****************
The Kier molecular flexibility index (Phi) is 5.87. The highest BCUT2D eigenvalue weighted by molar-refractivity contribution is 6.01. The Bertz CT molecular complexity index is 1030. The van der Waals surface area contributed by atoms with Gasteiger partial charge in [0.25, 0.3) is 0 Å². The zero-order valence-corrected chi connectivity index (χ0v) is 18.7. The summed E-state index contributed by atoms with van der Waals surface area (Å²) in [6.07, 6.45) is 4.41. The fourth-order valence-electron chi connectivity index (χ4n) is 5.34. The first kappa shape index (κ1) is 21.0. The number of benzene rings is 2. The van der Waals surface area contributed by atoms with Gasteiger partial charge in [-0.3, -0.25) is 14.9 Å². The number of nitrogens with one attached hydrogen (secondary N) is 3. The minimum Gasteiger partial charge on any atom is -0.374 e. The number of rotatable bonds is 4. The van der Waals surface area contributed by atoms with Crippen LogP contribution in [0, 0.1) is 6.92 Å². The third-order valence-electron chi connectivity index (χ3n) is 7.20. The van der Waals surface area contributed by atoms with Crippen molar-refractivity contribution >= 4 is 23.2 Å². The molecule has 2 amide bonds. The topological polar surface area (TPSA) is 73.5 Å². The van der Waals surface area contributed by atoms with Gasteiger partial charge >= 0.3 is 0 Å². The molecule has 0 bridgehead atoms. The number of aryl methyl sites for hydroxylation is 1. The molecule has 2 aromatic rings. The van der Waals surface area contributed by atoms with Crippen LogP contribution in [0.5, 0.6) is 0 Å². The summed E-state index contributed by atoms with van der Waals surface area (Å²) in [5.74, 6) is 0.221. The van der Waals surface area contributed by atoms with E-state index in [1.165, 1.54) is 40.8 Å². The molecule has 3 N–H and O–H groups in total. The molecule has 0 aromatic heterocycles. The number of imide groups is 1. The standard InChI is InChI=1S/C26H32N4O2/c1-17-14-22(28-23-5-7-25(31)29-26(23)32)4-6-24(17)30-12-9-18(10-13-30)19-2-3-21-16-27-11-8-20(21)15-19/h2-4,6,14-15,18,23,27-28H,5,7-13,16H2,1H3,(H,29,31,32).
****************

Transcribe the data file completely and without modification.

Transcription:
The Kier molecular flexibility index (Phi) is 5.87. The highest BCUT2D eigenvalue weighted by molar-refractivity contribution is 6.01. The Bertz CT molecular complexity index is 1030. The van der Waals surface area contributed by atoms with Gasteiger partial charge in [0.25, 0.3) is 0 Å². The zero-order valence-corrected chi connectivity index (χ0v) is 18.7. The summed E-state index contributed by atoms with van der Waals surface area (Å²) in [6.07, 6.45) is 4.41. The fourth-order valence-electron chi connectivity index (χ4n) is 5.34. The first kappa shape index (κ1) is 21.0. The number of benzene rings is 2. The van der Waals surface area contributed by atoms with Gasteiger partial charge in [-0.3, -0.25) is 14.9 Å². The number of nitrogens with one attached hydrogen (secondary N) is 3. The minimum Gasteiger partial charge on any atom is -0.374 e. The number of rotatable bonds is 4. The van der Waals surface area contributed by atoms with Crippen LogP contribution in [0, 0.1) is 6.92 Å². The third-order valence-electron chi connectivity index (χ3n) is 7.20. The van der Waals surface area contributed by atoms with Crippen molar-refractivity contribution >= 4 is 23.2 Å². The molecule has 2 amide bonds. The topological polar surface area (TPSA) is 73.5 Å². The van der Waals surface area contributed by atoms with Gasteiger partial charge >= 0.3 is 0 Å². The molecule has 0 bridgehead atoms. The number of aryl methyl sites for hydroxylation is 1. The molecule has 2 aromatic rings. The van der Waals surface area contributed by atoms with Crippen LogP contribution in [0.5, 0.6) is 0 Å². The summed E-state index contributed by atoms with van der Waals surface area (Å²) in [5.74, 6) is 0.221. The van der Waals surface area contributed by atoms with E-state index in [1.165, 1.54) is 40.8 Å². The molecule has 3 N–H and O–H groups in total. The molecule has 0 aromatic heterocycles. The number of imide groups is 1. The standard InChI is InChI=1S/C26H32N4O2/c1-17-14-22(28-23-5-7-25(31)29-26(23)32)4-6-24(17)30-12-9-18(10-13-30)19-2-3-21-16-27-11-8-20(21)15-19/h2-4,6,14-15,18,23,27-28H,5,7-13,16H2,1H3,(H,29,31,32).